It is conceivable that many wonderful technological tools and products that have evolved, during the last 140 years in particular, would still be way off if material rewards were non-existent. However, many modern facilities would be here to-day, even so, as many 'inventors' are driven by a passion rather than reward, - but, the advancement of many sophisticated new ideas requires huge investment capital - where does the capital come from (?) - it comes from people expecting to get a return on their investment, that is, they expect to be rewarded, especially as the outlay would involve some risk to their funds. The greater the reward, the greater the investment capital is likely to be forthcoming to a developer, - is this greed?
Extract from an article by Eric R. Pianka © "Can Human Instincts Be Controlled?"
Like all animals, humans have instincts, hard-wired behaviors that enhance our ability to cope with vital environmental contingencies. Our innate fear of snakes is an example. Two other instincts, greed and our urge to procreate, now threaten our very existence. Any attempt to control human behavior is bound to meet with resistance and disapproval. Unless we can change our behavior, humans are facing the end of civilization. Our problem has several elements.
(1) We have invented social systems that encourage greedy behavior, and we have actually
institutionalized runaway greed.
(2) We are in a state of complete denial about the growth of human populations.
(3) Earth’s finite resources simply cannot support 6.7+ billion of us in the style to which we’d like to live.
(4) We must make a choice between quantity and quality of human life.
(5) To head off the inevitable collapse, we can no longer wait and merely react but we must become
proactive. We must find ways to control dangerous human instincts, especially our greed and our
urge to procreate8. (End of Eric R. Pianka's quote)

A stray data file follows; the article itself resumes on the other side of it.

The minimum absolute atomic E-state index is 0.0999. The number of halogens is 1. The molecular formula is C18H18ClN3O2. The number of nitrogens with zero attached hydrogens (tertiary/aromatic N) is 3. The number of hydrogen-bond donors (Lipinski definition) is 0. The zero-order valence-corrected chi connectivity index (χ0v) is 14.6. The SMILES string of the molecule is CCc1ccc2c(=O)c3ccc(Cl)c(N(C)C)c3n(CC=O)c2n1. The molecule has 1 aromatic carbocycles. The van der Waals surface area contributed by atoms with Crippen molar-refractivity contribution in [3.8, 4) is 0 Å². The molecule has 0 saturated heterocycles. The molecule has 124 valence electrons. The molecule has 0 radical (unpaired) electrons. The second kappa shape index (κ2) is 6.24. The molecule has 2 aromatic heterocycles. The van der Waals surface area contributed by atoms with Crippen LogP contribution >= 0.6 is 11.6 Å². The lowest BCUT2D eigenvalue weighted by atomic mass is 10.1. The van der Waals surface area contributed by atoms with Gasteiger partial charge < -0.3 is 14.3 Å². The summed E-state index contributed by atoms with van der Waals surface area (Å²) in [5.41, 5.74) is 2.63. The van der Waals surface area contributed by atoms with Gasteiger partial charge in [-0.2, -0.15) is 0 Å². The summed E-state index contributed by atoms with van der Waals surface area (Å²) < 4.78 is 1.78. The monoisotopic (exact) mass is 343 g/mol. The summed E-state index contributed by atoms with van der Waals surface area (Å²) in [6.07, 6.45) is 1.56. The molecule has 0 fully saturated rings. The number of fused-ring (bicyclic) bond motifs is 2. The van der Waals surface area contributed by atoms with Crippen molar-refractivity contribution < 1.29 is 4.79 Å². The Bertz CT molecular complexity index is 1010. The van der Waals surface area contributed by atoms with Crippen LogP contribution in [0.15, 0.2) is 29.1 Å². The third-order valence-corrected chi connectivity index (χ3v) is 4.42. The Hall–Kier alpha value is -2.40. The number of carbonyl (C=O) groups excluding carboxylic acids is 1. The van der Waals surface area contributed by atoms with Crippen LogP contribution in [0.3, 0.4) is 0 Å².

~ The answers to these and all of life's problems can be found in the Scriptures ~
1 'Seek' - "to try to find by searching" or, "endeavour". (Macquarie Dictionary)
2 (perfection is not achievable) "As it is written, there is none righteous, no, not one." (Rom 3:10)
3 'Repent' - 'Repentant' - "To make a change for the better as a result of remorse or contrition
for one's sins." (Farlex Dictionary)
4 The Holy Bible.
5 You might like to start by reading The 10 Commandments - (Exodus 20:2-17 & Deuteronomy 5:6-21).
You won't succeed in keeping all the commandments all the time (you will see a little further on in this article
where Paul tells us so, in Romans 3:10) but that's not the point. The point is that you will have a desire to
succeed and you will attempt to succeed - you will want to make an "earnest endeavour".
6 As in "you can't be a little bit pregnant - you either are or you are not!
(Note subtle definitive above for 3 Farlex Dictionary: "Repent" - "Repentant"; make a change, that is, not simply
try and make a change. This must be achieved.
7 'Capitalism' - is an economic system in which wealth, and the means of producing wealth, are privately owned and
controlled rather than commonly, publicly, or state-owned and controlled. (Wikipedia)
8 My comment on Eric R Pianka's article, (paragraph immediately above 'Footnotes').
Eric R Pianka's article endorses my earlier comments about our vulnerability to sin because of our "natural instincts".
His article highlights two most crucial considerations ("greed" and "our urge to procreate"). Notwithstanding his
reference to "world overpopulation", we can see that 'greed', (allied with selfishness) would ehance an individuals
prospects of survival, and 'the urge to procreate' is essential to ensure propagation of the species. So, it comes as no
surprise to recognise the potency of these two particular instincts. (Look at how we mismanage the excesses with
regard to obesity and sexual assault.)